Flat Soled: As the name suggests, these are shoes with no heel-to-toe drop, making them perfectly flat. They tend to have very thin soles, which can give you maximum feel on the footrest to enhance your stroke. Best of all, as they are fairly common, they are easy to find and can often be found at a reasonable price, making them a great choice for rowing shoes if you don’t want to invest a lot in fancy equipment.
Sport Specific: These are shoes designed specifically for a certain purpose, such as skateboarding, soccer or wrestling, which may also be functional for rowing. If you’re wondering what shoes do rowers wear, there are shoes designed especially with the particular needs of the serious rower in mind, but they can be harder to find and considerably more expensive.
Barefoot Style: While rowing barefoot can be difficult for all but the most serious of competitors, there are other options on the market that allow you to get the feel of barefoot rowing while providing some sort of protection to guard against blisters. These include water shoes, water socks, yoga socks and a line of specially designed “barefoot” style shoes from Vibram.
There are many different shoes on the market today, ranging from as little as $26 to $200. Since the rowing shoes you choose will have to accommodate both your workout needs and the specific characteristics of your feet, it’s a personal choice, but here are 5 of the best options out there:
Reebok Crossfit Nano – as the name suggests, these shoes are designed for crossfit training, which includes rowing, so they have several features that make them great shoes for rowing. They have a Flexweave upper for maximum breathability, stability and durability and high abrasion rubber outsoles to provide a good grip.
They also include a special heel bootie construction that provides a rock solid foundation for any workout as well as “toe tection”, built in protection for the toe area. With seven eyelets for accurate fit and a minimal 4mm drop, they are very well suited to rowing. The Crossfit Nano comes in both a men’s and women’s style, in sizes from 6.5 to 14 and a multitude of colors.
They have a pricetag to match the Reebok name, ranging from $85 for the women’s model to $105 for the men’s that may put them out of reach for some budgets, but the quality is well worth the price.
Vibram Fivefingers – Hearing the pleas from serious rowers for a shoe that provides for a barefoot feel, Vibram has shaken up the rowing shoes market with their Fivefingers line. They may look unusual with their individual divided toe design, but if you can get past the looks you’re in for an exceptionally comfortable experience.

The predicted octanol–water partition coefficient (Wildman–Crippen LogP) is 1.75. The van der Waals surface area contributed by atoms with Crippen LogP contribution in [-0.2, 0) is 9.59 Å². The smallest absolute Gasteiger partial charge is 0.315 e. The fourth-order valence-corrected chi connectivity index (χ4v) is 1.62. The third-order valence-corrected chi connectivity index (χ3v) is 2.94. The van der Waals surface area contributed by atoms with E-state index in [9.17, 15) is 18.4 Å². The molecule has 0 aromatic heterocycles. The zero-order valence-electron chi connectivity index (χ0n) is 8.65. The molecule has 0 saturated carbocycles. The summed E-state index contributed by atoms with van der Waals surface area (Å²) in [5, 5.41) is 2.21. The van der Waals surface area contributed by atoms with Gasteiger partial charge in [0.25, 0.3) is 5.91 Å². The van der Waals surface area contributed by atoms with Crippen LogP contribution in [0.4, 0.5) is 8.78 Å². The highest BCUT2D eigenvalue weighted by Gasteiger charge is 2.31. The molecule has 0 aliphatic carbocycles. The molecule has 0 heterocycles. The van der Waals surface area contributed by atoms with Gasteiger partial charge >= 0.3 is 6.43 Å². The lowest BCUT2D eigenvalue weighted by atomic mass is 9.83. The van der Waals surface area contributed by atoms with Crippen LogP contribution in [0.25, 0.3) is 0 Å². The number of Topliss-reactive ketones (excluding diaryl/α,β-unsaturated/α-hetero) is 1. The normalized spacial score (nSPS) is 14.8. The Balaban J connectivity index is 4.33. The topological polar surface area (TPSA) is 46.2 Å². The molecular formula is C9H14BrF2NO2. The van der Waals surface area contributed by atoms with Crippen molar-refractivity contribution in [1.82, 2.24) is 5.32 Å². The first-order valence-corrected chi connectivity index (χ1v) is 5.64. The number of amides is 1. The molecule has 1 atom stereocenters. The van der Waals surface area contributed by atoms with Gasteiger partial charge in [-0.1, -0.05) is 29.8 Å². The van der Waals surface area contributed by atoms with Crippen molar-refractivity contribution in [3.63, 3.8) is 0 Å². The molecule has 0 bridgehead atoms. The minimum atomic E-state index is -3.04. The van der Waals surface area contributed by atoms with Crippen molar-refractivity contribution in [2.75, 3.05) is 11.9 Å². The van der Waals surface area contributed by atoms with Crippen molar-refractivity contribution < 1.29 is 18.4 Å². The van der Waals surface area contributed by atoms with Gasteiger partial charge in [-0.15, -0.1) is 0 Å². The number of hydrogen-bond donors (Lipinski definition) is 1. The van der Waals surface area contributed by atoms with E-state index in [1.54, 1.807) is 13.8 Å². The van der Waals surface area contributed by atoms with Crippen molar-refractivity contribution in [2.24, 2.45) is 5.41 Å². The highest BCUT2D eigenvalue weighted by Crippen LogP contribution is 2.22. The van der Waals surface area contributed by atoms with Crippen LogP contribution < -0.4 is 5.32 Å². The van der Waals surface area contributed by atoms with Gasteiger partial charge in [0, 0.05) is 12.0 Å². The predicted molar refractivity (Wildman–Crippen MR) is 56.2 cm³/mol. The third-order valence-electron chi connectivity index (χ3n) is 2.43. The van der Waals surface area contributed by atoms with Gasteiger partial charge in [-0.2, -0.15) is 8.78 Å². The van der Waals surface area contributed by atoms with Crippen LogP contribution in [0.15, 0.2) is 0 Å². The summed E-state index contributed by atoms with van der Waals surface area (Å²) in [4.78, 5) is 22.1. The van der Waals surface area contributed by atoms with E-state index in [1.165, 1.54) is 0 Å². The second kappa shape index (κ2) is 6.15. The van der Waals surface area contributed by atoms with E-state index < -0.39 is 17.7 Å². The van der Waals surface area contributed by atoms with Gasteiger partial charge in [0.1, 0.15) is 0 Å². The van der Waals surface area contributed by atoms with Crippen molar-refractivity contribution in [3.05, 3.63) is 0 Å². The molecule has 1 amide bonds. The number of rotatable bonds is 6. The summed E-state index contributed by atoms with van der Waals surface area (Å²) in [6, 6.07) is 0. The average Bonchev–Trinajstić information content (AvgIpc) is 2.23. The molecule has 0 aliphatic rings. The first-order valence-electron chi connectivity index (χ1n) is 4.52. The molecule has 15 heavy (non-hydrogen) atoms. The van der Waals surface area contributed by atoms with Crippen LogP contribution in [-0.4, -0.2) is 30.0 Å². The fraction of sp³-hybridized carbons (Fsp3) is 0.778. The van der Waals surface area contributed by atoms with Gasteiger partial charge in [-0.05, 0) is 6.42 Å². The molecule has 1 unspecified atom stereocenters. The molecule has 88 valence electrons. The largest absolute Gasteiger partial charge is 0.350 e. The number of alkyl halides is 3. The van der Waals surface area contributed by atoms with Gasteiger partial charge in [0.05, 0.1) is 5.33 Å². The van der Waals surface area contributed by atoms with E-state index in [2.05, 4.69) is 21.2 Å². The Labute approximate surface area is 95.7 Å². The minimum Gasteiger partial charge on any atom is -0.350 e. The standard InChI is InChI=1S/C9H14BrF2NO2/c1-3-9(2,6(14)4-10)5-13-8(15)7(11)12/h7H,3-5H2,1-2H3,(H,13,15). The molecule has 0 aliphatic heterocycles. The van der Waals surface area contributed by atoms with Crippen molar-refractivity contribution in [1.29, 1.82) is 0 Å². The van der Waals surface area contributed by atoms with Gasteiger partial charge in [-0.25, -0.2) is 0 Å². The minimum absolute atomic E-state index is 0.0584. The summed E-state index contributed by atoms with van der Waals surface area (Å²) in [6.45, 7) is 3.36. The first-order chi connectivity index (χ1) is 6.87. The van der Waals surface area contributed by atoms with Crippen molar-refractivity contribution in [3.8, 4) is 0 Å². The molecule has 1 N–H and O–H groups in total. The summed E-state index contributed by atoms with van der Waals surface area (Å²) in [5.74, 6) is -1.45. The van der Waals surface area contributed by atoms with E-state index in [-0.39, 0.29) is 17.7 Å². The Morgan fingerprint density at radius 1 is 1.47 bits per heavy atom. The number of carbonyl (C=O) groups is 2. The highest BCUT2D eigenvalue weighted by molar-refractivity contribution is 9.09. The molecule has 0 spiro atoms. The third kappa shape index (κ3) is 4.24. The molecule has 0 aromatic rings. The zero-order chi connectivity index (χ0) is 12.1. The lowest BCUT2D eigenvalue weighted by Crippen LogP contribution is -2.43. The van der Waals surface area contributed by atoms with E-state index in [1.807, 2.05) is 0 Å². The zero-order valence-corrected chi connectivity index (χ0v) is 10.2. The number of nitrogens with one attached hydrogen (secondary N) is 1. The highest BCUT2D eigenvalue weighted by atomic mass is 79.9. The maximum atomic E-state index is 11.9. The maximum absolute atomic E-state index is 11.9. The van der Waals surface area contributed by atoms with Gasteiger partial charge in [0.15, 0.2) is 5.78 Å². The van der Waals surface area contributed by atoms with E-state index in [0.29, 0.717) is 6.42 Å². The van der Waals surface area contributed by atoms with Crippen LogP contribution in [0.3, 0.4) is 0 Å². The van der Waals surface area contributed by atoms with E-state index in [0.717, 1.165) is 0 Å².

These shoes have very little padding and built in air pockets, meaning they provide plenty of breathability while maximizing your ability to feel the footrest and get more power in your drive.
They’re made with polyester mesh uppers and Vibrams unique XS TREK rubberized sole. They come in sizes from 5.5-15 and average around $129.95.
Merrell Trail Glove 5 Minimal Trail Shoe – These shoes are designed with runners in mind, but their overall construction and materials makes them equally effective as rowing shoes. They have 100% textile uppers made from mesh and TPU materials and rubber soles.
The Omni-fit lacing systems offers a glove like fit which maximizes comfort. They even feature M Select FRESH treatment to help reduce odors. What makes them ideal for rowing, though, is the zero drop which allows for maximum traction and drive.
They come in men’s and women’s styles in a range of sizes and colors and are extremely lightweight. Prices can vary from one seller to another but they average around $75.
Voovix Women’s & Men’s Barefoot Athletic Trail Shoes – These lightweight, flexible shoes for women and men are suitable for many kinds of exercise but the breathable knit fabric with drainage holes and rubber non-slip soles with zero drop make them ideal for rowing.
hey have a carefully designed toe box that provides plenty of wiggle room for maximum comfort and can be easily washed and quickly dried. Voovix offers a size chart to help you get a precise fit, which can help to avoid the need for returns when buying online.
They come in a wide variety of colors and at just $32 are surprisingly affordable, though they do tend to be a little less durable than some of the higher priced models.
Converse Chuck Taylor All Stars – you may be surprised to see this familiar name making the list, but Converse Chuck Taylor All Stars low top sneakers are actually remarkably effective shoes for rowing. They feature a thin, flat sole that allows for an optimal foot position while rowing and mold to the natural shape of the foot for maximum comfort.
Since the uppers are made of canvas, they aren’t quite as breathable as some other models and they do run narrow, which may make them less than comfortable for people with wide feet. But given the fact that they are unisex, come in a wide variety of colors and can cost as little as $28 they may be the perfect choice for people who want a good option that won’t break their budget.
This just begins to skim the surface when it comes to the wide variety of rowing shoes but it gives you an idea of what’s available. No matter which shoes you ultimately choose, keep the basics of comfort, power and placement in mind and you’ll be sure to find a pair that work for you.
Although you can always just start rowing in whatever you're currently wearing, there's a reason why serious runners use specific gear, including gloves, shoes and other apparel.
It simply enhances your performance and minimizes fatigue and injury, which will maximize the effectiveness of your workouts.
So if you find yourself getting into rowing, whether out on the water or indoors in your home gym, you should definitely consider investing in those little extras like gloves and shoes that can make a world of difference.
The #1 choice of rowers for health club facilities, a quality piece of equipment and a great investment for your home gym.
The WaterRower Natural rowing machine is a stunning piece of fitness equipment and offers an amazing simulation of the feel of on-the-water rowing.
A solid budget model offering great value for the money, with continuous resistance and ergonomic design.